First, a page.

Morale: There are no “morale checks” in the traditional sense in Field of Battle (exception – the optional “Resolve” card, which I have yet to ever use in a game), but when combat inflicts damage upon a unit, and the Combat Die roll doing so is “Even”, the enemy generally suffers additional effects, ranging from going Out of Command (like “shaken”), retreating, or routing outright. This greatly speeds up play. At the same time, each army starts the game with a limited number of Morale Points, averaging about one per unit. Each time a unit takes hits, one Morale Point is surrendered for each Unit Integrity lost. When an army reaches zero Morale Points, it is subject to the Army Morale Card. If/when it is turned by an army with zero Morale Points, the army's  Commander-in-Chief roll his Leadership die against a D12, and if the Commander testing loses the die roll, bad things will happen, ranging from one Command Group pulling back and going Out of Command, to the battle ending in a retreat by the entire army right then and there.


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Hofkreigsrat House Rules for FoB Napoleonics, 1st ed.

As much as I enjoy Field of Battle, like most other Napoleonic wargamers, I have my own biases when it come to Napoleonic Warfare on the tabletop. The following are some very minor adjustments that I make to the game in order to more closely reflect my own tastes. Feel free to use some, none, or all of them in your own games.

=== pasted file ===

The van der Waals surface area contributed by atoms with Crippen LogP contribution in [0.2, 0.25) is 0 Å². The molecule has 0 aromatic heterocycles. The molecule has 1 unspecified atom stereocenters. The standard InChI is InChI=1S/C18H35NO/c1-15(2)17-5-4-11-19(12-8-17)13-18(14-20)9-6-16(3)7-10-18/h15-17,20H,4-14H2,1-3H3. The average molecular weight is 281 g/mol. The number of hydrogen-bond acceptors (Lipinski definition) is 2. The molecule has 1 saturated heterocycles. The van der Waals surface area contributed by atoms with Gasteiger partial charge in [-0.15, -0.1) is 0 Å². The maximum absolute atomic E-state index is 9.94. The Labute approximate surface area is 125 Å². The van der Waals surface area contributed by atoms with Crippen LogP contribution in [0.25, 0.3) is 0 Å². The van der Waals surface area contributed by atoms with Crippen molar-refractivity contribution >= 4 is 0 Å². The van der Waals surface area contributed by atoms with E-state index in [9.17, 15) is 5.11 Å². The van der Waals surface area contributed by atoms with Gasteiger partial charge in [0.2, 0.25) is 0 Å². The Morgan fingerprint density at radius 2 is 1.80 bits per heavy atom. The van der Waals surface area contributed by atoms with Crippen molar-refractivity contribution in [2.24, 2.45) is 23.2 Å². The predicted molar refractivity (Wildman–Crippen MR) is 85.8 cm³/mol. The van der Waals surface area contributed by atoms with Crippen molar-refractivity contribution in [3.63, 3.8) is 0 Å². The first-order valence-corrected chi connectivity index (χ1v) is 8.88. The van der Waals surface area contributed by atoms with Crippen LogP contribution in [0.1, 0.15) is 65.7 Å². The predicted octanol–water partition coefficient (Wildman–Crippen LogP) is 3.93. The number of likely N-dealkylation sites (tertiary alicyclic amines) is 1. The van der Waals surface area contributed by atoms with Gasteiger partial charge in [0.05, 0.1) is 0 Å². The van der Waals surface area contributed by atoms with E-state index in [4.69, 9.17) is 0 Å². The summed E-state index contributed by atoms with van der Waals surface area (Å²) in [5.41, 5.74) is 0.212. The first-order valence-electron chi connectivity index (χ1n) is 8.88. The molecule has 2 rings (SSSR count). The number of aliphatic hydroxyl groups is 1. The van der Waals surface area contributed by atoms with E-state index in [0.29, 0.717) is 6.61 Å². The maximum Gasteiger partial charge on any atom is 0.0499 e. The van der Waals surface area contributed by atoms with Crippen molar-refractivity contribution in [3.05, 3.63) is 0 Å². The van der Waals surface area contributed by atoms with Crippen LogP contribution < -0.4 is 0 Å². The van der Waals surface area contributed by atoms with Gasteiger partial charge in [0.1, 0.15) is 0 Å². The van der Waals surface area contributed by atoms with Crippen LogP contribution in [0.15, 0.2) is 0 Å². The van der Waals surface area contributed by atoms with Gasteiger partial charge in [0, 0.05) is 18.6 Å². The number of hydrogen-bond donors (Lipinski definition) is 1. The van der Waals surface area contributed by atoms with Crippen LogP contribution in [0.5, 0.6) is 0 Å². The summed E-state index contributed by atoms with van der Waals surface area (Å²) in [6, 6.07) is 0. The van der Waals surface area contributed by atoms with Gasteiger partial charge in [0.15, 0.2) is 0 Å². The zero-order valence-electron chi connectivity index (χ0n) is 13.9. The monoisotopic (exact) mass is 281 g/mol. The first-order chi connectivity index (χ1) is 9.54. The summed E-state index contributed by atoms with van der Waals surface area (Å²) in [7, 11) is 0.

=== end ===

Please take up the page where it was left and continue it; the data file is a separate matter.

Infantry not in Square versus Cavalry: As a general rule, cavalry attacking infantry in good order frontally will usually be defeated, especially if the infantry is “loaded”. That is as it should be, but I feel that for the Napoleonic era, cavalry is still a bit weak when compared to the infantry. Therefore, we give infantry not in Square fighting Cavalry a Down 2 modifier. Other formation modifiers still apply, particularly the Up 1 for Infantry in Attack Column. 2nd edition note: the second edition has improved the average CD ratings for most Cavalry, and several other rules modifications that may change the effectiveness of Cavalry in the game, so this modifier may need to be re-examined for 2nd edition games!

Foot Artillery Mobility: We allow Foot Artillery to perform one action per MOVE segment, regardless of whether the LD roll is even or odd, and in exactly the same fashion Horse Artillery can perform two actions per MOVE segment. The introduction of militarized drivers during the Napoleonic era greatly improved the mobility of field artillery when compared to, say, the 7 Years War.

Artillery Combat Die Ratings: Considering the lack of bounce through fire, as well as the negative modifiers for Artillery in Melee (which includes last minute defense of Battery fire), we feel that artillery are a bit underpowered as per standard Field of Battle ratings. We therefore rate all Napoleonic artillery UP 1 for CD from the values listed in the main rules. 2nd edition note: The ratings for units have been altered so this may also need re-evaluation for 2nd edition games.